In the United States, moms are annoyed with guns. I am one of them. Every day in my country, eight children are shot and killed with a gun. On top of that, an average of five women are shot to death daily, most often by a current or former intimate partner.
It has been decades since congress has passed any legislation to control the proliferation of firearms in the United States, despite an endless stream of the kinds of news stories that provoke terror in the hearts of mothers everywhere. Like the accidental firing through a hotel wall that killed a 13-year-old going to a soccer tournament in North Carolina. Or the gun cleaning accident that resulted in a father shooting his own child this week in New Hampshire. Or the accidental death of a 14-year-old playing with a gun, also this week, in Minnesota.
Add in regular school shootings in our children's schools, and you can see why many American moms are so pissed off.
In the last several years, a network of mom-powered organizations has entered the gun policy sphere with enthusiasm and publicity that rivals the NRA's. But the NRA's pockets are deep, and it remains a major force in financing political campaigns and influencing firearms legislation.
Enter the Joyce Foundation. A midwestern foundation with a regional focus, Joyce has, since 1993, made grants to groups working to curb gun violence in the United States. On an annual basis, Joyce gives about $5 million to the cause.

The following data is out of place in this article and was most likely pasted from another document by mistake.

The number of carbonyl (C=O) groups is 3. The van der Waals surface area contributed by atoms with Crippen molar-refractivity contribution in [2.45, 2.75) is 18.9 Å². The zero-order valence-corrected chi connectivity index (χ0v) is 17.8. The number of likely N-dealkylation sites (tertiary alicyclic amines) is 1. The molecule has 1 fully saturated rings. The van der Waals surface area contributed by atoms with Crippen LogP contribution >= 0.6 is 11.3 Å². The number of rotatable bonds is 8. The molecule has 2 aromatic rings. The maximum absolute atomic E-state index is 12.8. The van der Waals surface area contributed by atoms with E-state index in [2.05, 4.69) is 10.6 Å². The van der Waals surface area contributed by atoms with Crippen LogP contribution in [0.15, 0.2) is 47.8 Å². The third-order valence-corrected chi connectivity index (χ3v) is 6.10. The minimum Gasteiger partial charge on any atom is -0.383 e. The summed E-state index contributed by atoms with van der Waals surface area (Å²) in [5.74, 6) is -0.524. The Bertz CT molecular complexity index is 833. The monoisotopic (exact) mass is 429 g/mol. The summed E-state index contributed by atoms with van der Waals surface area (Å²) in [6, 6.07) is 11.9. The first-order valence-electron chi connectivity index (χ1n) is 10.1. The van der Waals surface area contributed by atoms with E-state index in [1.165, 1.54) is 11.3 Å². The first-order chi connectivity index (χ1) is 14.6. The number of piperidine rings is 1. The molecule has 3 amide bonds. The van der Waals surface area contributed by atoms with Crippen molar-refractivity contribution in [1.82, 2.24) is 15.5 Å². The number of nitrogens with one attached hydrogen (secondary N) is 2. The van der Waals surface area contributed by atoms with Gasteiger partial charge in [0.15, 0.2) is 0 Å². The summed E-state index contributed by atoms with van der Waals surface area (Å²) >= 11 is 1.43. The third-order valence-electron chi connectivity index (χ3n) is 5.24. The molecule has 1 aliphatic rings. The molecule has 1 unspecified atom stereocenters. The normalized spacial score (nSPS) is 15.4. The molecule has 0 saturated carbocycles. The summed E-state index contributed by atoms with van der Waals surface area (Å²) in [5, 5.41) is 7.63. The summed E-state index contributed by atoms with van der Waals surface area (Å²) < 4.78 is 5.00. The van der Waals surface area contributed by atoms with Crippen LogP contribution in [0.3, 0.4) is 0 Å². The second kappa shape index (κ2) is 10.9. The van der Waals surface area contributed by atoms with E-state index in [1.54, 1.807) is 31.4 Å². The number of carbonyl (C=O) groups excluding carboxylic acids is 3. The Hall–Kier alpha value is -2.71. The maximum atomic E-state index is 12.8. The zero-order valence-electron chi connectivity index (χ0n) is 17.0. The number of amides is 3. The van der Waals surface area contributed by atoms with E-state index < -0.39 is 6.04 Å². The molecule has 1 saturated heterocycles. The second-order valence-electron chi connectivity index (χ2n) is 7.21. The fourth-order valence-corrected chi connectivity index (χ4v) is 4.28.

Joyce recognizes that gun violence impacts women in unique ways. The foundation partnered with Everytown for Gun Safety and the Center for American Progress to release a report and policy recommendations, published this fall, called "Women Under the Gun: How Gun Violence Affects Women and Four Policy Solutions to Better Protect Them."
Joyce has also made grants to the MomsRising Education Fund, for public education campaigns about gun policy reforms, and Moms Demand Action for Gun Sense in America.
Moms Demand Action is the advocacy group behind the campaign to get Kroger to drop its open-carry policy in its stores. The group recently did a similar PR campaign to shame Target into ending its permissive firearms policies, and successfully pressured the big box retailer to ban guns in its stores. Launched in 2012 by a stay-at-home mom after the massacre at Sandy Hook Elementary School, Moms Demand Action has shot right up to the forefront of the gun policy debate raging in America.
If moms are annoyed with guns, gun rights activists are annoyed with moms. Perhaps you recall the time Open Carry Texas convened to pulverized a naked female mannequin, representing a mom, with bullets. These upstanding defenders of the second amendment also showed up with assault rifles at an Arlington, Texas lunch of Moms Demand Action members. Nice.
A Google search for "Joyce Foundation" and "Moms Demand Action" turns up a long list of angry blog posts by gun enthusiasts who do not care for Joyce, or gun control, or mothers working to advance policies that would protect their children and themselves from violent and sudden death.
Still, it does not appear that gun nuts with Internet connections are likely to influence Joyce's spending priorities. On the gun policy section of its website, the foundation declares clearly, and in large letters, "Never Underestimate the Power of a Mom."